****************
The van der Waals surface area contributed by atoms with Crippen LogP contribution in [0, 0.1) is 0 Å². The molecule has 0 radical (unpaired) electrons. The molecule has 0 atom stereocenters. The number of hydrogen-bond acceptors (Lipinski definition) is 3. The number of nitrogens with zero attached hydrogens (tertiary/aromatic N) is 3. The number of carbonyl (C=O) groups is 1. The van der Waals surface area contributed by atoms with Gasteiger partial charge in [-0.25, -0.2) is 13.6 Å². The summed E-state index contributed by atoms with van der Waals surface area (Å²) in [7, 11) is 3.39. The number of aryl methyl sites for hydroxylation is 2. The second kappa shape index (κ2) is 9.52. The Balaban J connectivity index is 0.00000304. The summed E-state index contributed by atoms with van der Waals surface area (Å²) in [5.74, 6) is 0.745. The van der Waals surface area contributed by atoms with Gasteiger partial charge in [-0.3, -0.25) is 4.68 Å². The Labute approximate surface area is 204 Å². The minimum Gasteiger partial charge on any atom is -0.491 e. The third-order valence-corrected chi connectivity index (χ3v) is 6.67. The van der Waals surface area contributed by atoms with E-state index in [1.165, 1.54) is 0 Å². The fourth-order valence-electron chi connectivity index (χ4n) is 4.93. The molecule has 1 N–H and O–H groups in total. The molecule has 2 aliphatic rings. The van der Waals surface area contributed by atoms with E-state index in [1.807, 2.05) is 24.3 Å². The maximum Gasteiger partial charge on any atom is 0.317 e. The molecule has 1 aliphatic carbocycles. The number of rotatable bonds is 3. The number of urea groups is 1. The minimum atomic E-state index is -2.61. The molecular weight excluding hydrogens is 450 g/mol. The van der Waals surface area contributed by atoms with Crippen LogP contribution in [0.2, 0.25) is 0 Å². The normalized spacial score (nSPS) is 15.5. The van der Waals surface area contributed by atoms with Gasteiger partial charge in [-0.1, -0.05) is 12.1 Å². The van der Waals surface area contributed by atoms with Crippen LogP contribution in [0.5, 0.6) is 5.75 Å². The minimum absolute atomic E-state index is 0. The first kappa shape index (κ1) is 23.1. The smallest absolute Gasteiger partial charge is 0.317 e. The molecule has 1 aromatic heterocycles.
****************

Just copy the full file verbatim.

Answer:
The van der Waals surface area contributed by atoms with Crippen LogP contribution in [0, 0.1) is 0 Å². The molecule has 0 radical (unpaired) electrons. The molecule has 0 atom stereocenters. The number of hydrogen-bond acceptors (Lipinski definition) is 3. The number of nitrogens with zero attached hydrogens (tertiary/aromatic N) is 3. The number of carbonyl (C=O) groups is 1. The van der Waals surface area contributed by atoms with Gasteiger partial charge in [-0.25, -0.2) is 13.6 Å². The summed E-state index contributed by atoms with van der Waals surface area (Å²) in [7, 11) is 3.39. The number of aryl methyl sites for hydroxylation is 2. The second kappa shape index (κ2) is 9.52. The Balaban J connectivity index is 0.00000304. The summed E-state index contributed by atoms with van der Waals surface area (Å²) in [5.74, 6) is 0.745. The van der Waals surface area contributed by atoms with Gasteiger partial charge in [-0.3, -0.25) is 4.68 Å². The Labute approximate surface area is 204 Å². The minimum Gasteiger partial charge on any atom is -0.491 e. The third-order valence-corrected chi connectivity index (χ3v) is 6.67. The van der Waals surface area contributed by atoms with E-state index in [1.165, 1.54) is 0 Å². The fourth-order valence-electron chi connectivity index (χ4n) is 4.93. The molecule has 1 N–H and O–H groups in total. The molecule has 2 aliphatic rings. The van der Waals surface area contributed by atoms with E-state index in [1.807, 2.05) is 24.3 Å². The maximum Gasteiger partial charge on any atom is 0.317 e. The molecule has 1 aliphatic carbocycles. The number of rotatable bonds is 3. The number of urea groups is 1. The minimum atomic E-state index is -2.61. The molecular weight excluding hydrogens is 450 g/mol. The van der Waals surface area contributed by atoms with Crippen LogP contribution in [0.2, 0.25) is 0 Å². The normalized spacial score (nSPS) is 15.5. The van der Waals surface area contributed by atoms with Gasteiger partial charge in [-0.1, -0.05) is 12.1 Å². The van der Waals surface area contributed by atoms with Crippen LogP contribution in [0.5, 0.6) is 5.75 Å². The minimum absolute atomic E-state index is 0. The first kappa shape index (κ1) is 23.1. The smallest absolute Gasteiger partial charge is 0.317 e. The molecule has 1 aromatic heterocycles.